‘You could be going to jail’

AN unemployed Lavington man who drank for nearly four hours at a hotel faces the prospect of going to jail for drink-driving.

Magistrate Tony Murray said in Albury Local Court yesterday Andrew Robert Ditchfield had a blood alcohol limit almost five times the legal limit.

Ditchfield, 52, of Michelle Avenue, pleaded guilty to high-range drink-driving with a reading of 0.230.

Mr Murray asked how far Ditchfield intended to drive after leaving the Northside Hotel and was told about three kilometres.

But police apprehended him about 500 metres into his journey.

“You are at some risk of going to jail for this offence,” Mr Murray said when ordering a pre-sentence report and adjourning the case for sentencing on March 18.

Police told the court Ditchfield had previously been to court for drink-driving.

He was stopped for a random breath test about 6.08pm on December 7 near the intersection of Wahroonga Road and Sanders Street.

Ditchfield produced his licence and police noticed he was slurring his words, his eyes were bloodshot and glazed.

He was arrested and taken to the police station where officers saw he was unsteady on his feet in the charge room.

He told police he had been drinking middies of full strength beer from 2pm to 5.50pm.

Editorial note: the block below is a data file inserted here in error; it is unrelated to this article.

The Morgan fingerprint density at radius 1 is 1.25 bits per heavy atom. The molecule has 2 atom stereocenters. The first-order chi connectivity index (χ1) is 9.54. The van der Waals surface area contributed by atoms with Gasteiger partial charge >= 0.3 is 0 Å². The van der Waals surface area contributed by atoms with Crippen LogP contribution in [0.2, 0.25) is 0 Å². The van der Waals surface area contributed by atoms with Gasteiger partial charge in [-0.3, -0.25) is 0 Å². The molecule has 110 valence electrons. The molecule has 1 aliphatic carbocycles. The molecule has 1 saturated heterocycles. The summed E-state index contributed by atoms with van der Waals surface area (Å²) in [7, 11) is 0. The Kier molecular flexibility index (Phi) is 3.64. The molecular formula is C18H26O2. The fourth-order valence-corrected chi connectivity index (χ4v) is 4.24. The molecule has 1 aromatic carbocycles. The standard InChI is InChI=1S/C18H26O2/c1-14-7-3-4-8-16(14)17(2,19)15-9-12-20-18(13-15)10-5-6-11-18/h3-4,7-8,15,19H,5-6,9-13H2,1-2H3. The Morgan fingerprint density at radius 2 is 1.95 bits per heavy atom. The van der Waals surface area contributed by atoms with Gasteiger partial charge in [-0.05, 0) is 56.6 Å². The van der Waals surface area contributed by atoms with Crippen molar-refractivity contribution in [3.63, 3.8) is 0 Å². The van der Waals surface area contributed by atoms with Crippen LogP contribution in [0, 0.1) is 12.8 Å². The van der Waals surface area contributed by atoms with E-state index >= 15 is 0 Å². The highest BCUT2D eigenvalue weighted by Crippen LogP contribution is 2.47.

But he was unable to recall how many he had drunk and police suspended his licence.

Meanwhile, the Albury Local Court was told how another Lavington man was stopped by a highway patrol officer on January 3 for high-range drink-driving after drinking heavily at a hotel after attending his son’s grave on the anniversary of his death.

Solicitor Mark Cronin said Neville Betts’ son Bradley had died 17 years earlier from a single blow after falling to the ground and hitting his head.

It was suggested by Mr Cronin that magistrate Tony Murray should take into account the circumstances when sentencing Betts.

Mr Cronin said Betts went to a hotel, stayed longer than he intended and conceded there was no excuse for drink-driving.

Betts, 64, of Heathwood Avenue, Lavington, pleaded guilty to high-range drink-driving.

“I note the significance of the date,” Mr Murray said when imposing a 12-month driving ban, a $400 fine and an 18-month bond.

It is a condition of the bond that Betts must complete a drink-driver education course.

Police were patrolling Union Road about 6.55pm when they saw Betts drive his vehicle from the car park at the Northside Hotel.

The officer activated the lights on her vehicle and followed him along Buchhorn Street, into Sanders Street and then a business laneway before he stopped in Kalimna Crescent.

Betts was red and flushed in the face, smelt of alcohol and was slurring his words.

He was arrested and a later breath analysis provided a reading of 0.170.

Betts said he had decided to drive home because he was only going slowly down the laneways and would not hurt anyone if he had an accident.

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